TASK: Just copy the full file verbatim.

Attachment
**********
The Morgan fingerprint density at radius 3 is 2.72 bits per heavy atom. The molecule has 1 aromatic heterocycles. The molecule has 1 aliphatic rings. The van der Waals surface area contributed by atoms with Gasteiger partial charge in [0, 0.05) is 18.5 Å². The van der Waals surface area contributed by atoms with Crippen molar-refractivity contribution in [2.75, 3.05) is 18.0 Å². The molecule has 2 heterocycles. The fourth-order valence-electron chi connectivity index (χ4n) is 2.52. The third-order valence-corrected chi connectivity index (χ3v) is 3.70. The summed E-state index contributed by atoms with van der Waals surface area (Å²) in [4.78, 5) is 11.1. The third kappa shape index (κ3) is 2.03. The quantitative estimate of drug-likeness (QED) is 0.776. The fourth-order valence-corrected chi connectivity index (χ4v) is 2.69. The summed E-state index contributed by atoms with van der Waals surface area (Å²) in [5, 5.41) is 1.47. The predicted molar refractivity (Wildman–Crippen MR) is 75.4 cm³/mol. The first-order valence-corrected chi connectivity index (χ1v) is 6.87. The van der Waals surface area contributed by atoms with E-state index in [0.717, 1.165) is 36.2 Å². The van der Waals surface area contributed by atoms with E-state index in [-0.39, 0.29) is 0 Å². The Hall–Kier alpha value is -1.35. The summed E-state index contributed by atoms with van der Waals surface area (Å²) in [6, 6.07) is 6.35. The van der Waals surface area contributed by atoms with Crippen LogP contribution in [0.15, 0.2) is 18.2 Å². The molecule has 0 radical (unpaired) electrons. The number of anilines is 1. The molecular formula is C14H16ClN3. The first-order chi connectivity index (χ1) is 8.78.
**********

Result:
The Morgan fingerprint density at radius 3 is 2.72 bits per heavy atom. The molecule has 1 aromatic heterocycles. The molecule has 1 aliphatic rings. The van der Waals surface area contributed by atoms with Gasteiger partial charge in [0, 0.05) is 18.5 Å². The van der Waals surface area contributed by atoms with Crippen molar-refractivity contribution in [2.75, 3.05) is 18.0 Å². The molecule has 2 heterocycles. The fourth-order valence-electron chi connectivity index (χ4n) is 2.52. The third-order valence-corrected chi connectivity index (χ3v) is 3.70. The summed E-state index contributed by atoms with van der Waals surface area (Å²) in [4.78, 5) is 11.1. The third kappa shape index (κ3) is 2.03. The quantitative estimate of drug-likeness (QED) is 0.776. The fourth-order valence-corrected chi connectivity index (χ4v) is 2.69. The summed E-state index contributed by atoms with van der Waals surface area (Å²) in [5, 5.41) is 1.47. The predicted molar refractivity (Wildman–Crippen MR) is 75.4 cm³/mol. The first-order valence-corrected chi connectivity index (χ1v) is 6.87. The van der Waals surface area contributed by atoms with E-state index in [0.717, 1.165) is 36.2 Å². The van der Waals surface area contributed by atoms with E-state index in [-0.39, 0.29) is 0 Å². The Hall–Kier alpha value is -1.35. The summed E-state index contributed by atoms with van der Waals surface area (Å²) in [6, 6.07) is 6.35. The van der Waals surface area contributed by atoms with Crippen LogP contribution in [0.15, 0.2) is 18.2 Å². The molecule has 0 radical (unpaired) electrons. The number of anilines is 1. The molecular formula is C14H16ClN3. The first-order chi connectivity index (χ1) is 8.78.